The What & Why of Open-Ended Play

The What and Why of Open-ended Play


How many times have you given a child the latest, expensive toy only to have them unwrap it and find more pleasure in the wrapping paper and box than the toy inside? It happens all the time. Little did you know you just provided an open-ended play experience!

tissue paper play

What is Open-Ended Play?

Open-ended play is, quite literally, simple.

In open-ended play, seemingly simple toys or materials are transformed into creative, imaginative play by children. There are no “rules” when it comes to open-ended play—no sequence of events to follow, no right or wrong ways to play, no pressure to produce a specific product. Basically, a child engaged in open-ended play is going with the flow. It’s all about freedom—the freedom to invent and discover.

Why Open-Ended Play?

By nature, children are curious and creative. Hand them a box or a stick and they can come up with multiple ways to play. Open-ended materials don’t require batteries, wind up, or make noises. Sorry, Tickle Me Elmo. Open-ended play requires children to make decisions, problem solve, and think critically–traits most parents desire for their children.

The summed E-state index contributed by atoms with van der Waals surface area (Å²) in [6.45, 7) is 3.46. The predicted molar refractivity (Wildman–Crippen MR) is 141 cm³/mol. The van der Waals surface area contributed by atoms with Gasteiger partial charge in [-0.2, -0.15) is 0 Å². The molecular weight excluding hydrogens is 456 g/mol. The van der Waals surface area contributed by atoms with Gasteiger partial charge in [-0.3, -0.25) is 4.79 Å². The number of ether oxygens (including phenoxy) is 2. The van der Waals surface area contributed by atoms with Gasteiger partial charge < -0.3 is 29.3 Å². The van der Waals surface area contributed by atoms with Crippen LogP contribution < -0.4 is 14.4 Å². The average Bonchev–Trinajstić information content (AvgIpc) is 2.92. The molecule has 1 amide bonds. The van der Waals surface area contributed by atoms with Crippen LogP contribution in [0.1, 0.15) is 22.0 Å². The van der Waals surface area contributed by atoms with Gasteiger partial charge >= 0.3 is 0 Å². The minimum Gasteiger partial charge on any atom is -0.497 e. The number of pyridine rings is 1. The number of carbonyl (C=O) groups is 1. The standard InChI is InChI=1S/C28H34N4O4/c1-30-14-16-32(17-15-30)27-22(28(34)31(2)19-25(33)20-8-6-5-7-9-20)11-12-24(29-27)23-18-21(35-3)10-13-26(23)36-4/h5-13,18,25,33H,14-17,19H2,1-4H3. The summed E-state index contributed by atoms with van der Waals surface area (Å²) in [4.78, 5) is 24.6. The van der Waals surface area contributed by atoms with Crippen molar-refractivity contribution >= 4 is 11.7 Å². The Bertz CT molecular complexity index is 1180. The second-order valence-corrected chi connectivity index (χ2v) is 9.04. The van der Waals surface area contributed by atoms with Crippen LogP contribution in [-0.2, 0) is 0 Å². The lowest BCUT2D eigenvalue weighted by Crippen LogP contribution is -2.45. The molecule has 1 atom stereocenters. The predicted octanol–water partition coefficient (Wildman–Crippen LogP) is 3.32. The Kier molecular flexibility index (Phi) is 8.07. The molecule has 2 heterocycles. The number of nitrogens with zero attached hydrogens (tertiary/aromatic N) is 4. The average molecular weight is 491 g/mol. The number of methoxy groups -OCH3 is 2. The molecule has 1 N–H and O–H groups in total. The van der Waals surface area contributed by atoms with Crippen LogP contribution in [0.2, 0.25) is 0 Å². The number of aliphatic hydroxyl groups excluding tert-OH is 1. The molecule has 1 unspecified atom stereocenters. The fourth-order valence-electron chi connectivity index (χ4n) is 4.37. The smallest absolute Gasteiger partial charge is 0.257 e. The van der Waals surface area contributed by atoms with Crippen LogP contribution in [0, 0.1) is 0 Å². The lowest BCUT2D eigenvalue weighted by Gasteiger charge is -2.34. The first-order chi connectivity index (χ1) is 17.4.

While directed play has its place, open-ended play is, in my opinion, more important in the early years. Often, open-ended play experiences involve conversations—a chance to work on manners, speech, and personal interactions–all developing skills in the early years. Some of these activities help develop fine motor skills.

Simply put, open-ended play is the business of being a kid and allowing them to just…be.

Tell me: What other benefits can you see to open-ended play?

This post is a part of the series, 31 Days of Open-Ended Play. Be sure to read all the posts in the series for more great ideas for encouraging learning and creativity through open-ended play.

 

31 Days of Open-Ended Play

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